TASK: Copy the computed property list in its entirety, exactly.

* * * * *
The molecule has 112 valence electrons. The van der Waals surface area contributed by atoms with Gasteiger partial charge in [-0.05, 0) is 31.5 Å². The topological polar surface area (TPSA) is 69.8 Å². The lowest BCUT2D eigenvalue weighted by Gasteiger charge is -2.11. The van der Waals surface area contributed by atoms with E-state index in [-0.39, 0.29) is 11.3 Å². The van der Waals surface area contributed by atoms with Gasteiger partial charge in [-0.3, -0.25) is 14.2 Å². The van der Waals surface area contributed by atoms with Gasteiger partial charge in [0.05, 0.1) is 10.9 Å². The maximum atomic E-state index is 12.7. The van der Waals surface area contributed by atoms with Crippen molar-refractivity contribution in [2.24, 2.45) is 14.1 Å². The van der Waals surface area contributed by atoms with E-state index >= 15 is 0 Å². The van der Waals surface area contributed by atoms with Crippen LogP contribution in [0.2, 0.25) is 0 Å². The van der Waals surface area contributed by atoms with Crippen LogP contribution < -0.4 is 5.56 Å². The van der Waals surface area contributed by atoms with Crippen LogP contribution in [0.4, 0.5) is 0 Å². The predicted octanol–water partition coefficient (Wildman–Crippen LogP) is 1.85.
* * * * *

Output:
The molecule has 112 valence electrons. The van der Waals surface area contributed by atoms with Gasteiger partial charge in [-0.05, 0) is 31.5 Å². The topological polar surface area (TPSA) is 69.8 Å². The lowest BCUT2D eigenvalue weighted by Gasteiger charge is -2.11. The van der Waals surface area contributed by atoms with E-state index in [-0.39, 0.29) is 11.3 Å². The van der Waals surface area contributed by atoms with Gasteiger partial charge in [-0.3, -0.25) is 14.2 Å². The van der Waals surface area contributed by atoms with Gasteiger partial charge in [0.05, 0.1) is 10.9 Å². The maximum atomic E-state index is 12.7. The van der Waals surface area contributed by atoms with Crippen molar-refractivity contribution in [2.24, 2.45) is 14.1 Å². The van der Waals surface area contributed by atoms with E-state index >= 15 is 0 Å². The van der Waals surface area contributed by atoms with Crippen LogP contribution in [0.2, 0.25) is 0 Å². The van der Waals surface area contributed by atoms with Crippen LogP contribution < -0.4 is 5.56 Å². The van der Waals surface area contributed by atoms with Crippen LogP contribution in [0.4, 0.5) is 0 Å². The predicted octanol–water partition coefficient (Wildman–Crippen LogP) is 1.85.